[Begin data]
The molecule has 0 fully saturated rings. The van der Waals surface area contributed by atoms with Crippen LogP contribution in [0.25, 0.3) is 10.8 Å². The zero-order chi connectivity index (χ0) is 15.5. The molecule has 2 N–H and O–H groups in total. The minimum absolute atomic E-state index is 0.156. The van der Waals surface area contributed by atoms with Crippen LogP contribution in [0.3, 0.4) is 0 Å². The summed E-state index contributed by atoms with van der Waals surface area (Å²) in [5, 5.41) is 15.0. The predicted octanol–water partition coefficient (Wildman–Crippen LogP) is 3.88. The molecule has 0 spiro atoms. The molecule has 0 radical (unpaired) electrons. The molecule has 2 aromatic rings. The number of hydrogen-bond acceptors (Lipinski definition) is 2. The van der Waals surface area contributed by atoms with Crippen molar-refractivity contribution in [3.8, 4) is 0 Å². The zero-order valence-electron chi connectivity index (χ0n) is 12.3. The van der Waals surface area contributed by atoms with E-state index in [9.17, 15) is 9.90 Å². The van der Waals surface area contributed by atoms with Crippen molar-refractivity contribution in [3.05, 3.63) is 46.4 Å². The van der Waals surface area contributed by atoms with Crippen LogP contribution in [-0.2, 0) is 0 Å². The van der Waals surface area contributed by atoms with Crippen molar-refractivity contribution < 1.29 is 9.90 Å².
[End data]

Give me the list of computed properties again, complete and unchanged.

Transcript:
The molecule has 0 fully saturated rings. The van der Waals surface area contributed by atoms with Crippen LogP contribution in [0.25, 0.3) is 10.8 Å². The zero-order chi connectivity index (χ0) is 15.5. The molecule has 2 N–H and O–H groups in total. The minimum absolute atomic E-state index is 0.156. The van der Waals surface area contributed by atoms with Crippen LogP contribution in [0.3, 0.4) is 0 Å². The summed E-state index contributed by atoms with van der Waals surface area (Å²) in [5, 5.41) is 15.0. The predicted octanol–water partition coefficient (Wildman–Crippen LogP) is 3.88. The molecule has 0 spiro atoms. The molecule has 0 radical (unpaired) electrons. The molecule has 2 aromatic rings. The number of hydrogen-bond acceptors (Lipinski definition) is 2. The van der Waals surface area contributed by atoms with Crippen molar-refractivity contribution in [3.8, 4) is 0 Å². The zero-order valence-electron chi connectivity index (χ0n) is 12.3. The van der Waals surface area contributed by atoms with E-state index in [9.17, 15) is 9.90 Å². The van der Waals surface area contributed by atoms with Crippen molar-refractivity contribution in [3.05, 3.63) is 46.4 Å². The van der Waals surface area contributed by atoms with Crippen LogP contribution in [-0.2, 0) is 0 Å². The van der Waals surface area contributed by atoms with Crippen molar-refractivity contribution < 1.29 is 9.90 Å².